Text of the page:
Sketch Mirror is an app that allows Sketch to sync to iOS devices for a live preview of designs over wifi. Sketch Mirror also gives the ability to swipe through artboards and designs which are then viewable on multiple devices simultaneously. A great tool for presenting to clients.
Here are some minor features that are lifesavers and are worth a mention
The colour palette panel displays the last 8 colours that were used and saved colours.
Holding the Alt key will show the distance between objects and the artboard, similar to AutoCAD.
No Calculator Needed
Not so quick at maths? That’s okay because Sketch lends a helping hand. Users can type an equation and Sketch will work out the answer for you. This works for most inputs – position, size, stroke, opacity, with the exclusion of text sizes.
Pro Tip: Add (+) Minus (-) Multiply (*) Divide (/)
Sketch highlights objects as you hover over them but also indicates the layer in the layer panel. No more clicking the wrong layer.
Often a design could end up with hundreds of layers, which often makes it hard to find a certain layer. Sketch has applied a search function with the layers panel.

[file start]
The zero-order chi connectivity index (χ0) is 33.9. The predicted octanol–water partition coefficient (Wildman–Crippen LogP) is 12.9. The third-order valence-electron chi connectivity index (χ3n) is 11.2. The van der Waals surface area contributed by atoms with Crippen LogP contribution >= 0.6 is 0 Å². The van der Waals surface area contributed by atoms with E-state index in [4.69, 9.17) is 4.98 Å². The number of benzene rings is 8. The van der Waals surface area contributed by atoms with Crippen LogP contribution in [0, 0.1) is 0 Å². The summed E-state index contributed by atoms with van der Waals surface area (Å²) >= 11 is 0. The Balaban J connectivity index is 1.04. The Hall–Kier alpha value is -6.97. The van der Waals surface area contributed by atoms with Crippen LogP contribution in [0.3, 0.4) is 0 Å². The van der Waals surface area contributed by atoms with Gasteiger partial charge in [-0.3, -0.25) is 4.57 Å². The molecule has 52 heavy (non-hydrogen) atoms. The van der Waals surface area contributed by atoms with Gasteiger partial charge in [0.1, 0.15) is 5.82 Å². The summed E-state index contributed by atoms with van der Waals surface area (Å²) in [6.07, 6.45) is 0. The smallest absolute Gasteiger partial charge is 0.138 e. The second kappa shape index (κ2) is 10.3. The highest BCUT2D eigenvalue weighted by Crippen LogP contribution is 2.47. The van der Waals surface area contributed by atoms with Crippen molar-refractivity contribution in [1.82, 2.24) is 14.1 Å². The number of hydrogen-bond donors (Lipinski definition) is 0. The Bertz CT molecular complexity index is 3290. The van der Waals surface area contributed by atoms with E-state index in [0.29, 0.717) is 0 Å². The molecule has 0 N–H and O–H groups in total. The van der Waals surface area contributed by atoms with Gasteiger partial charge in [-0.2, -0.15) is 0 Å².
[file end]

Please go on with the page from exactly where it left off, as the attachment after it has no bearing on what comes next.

Pro Tip: it pays to be diligent with organising and naming layers/groups in Sketch, it will be beneficial and save headaches later down the track.
Users can arrange the toolbar exactly as they want by selecting the tools they use often and displaying them in the exact order as they want.
The downside for Sketch at the moment is that it doesn’t support .psd or .ai files, Sketch has its own for file format (.sketch). This is a bit of an obstacle for design agencies that want to migrate to Sketch as their primary digital design tool, PSDs being the current industry standard. In an agency scenario, Sketch could be used as a secondary tool for initial prototyping or small projects that don’t require PSDs being sent off to clients or external development. But who knows, Sketch may introduce PSD/Ai integration in its next release, which would really shake things up.
Sketch, a native application to Mac is available to purchase from the Mac App Store for a low price of $99.99. A bargain when compared to Adobe’s Creative Cloud plan, which sets individuals back $49.99 per month.
If you’re ready to give Sketch a go, a 14-day free trial can be downloaded here.
Sketch App Resources – Great website filled with tutorials & resources to download.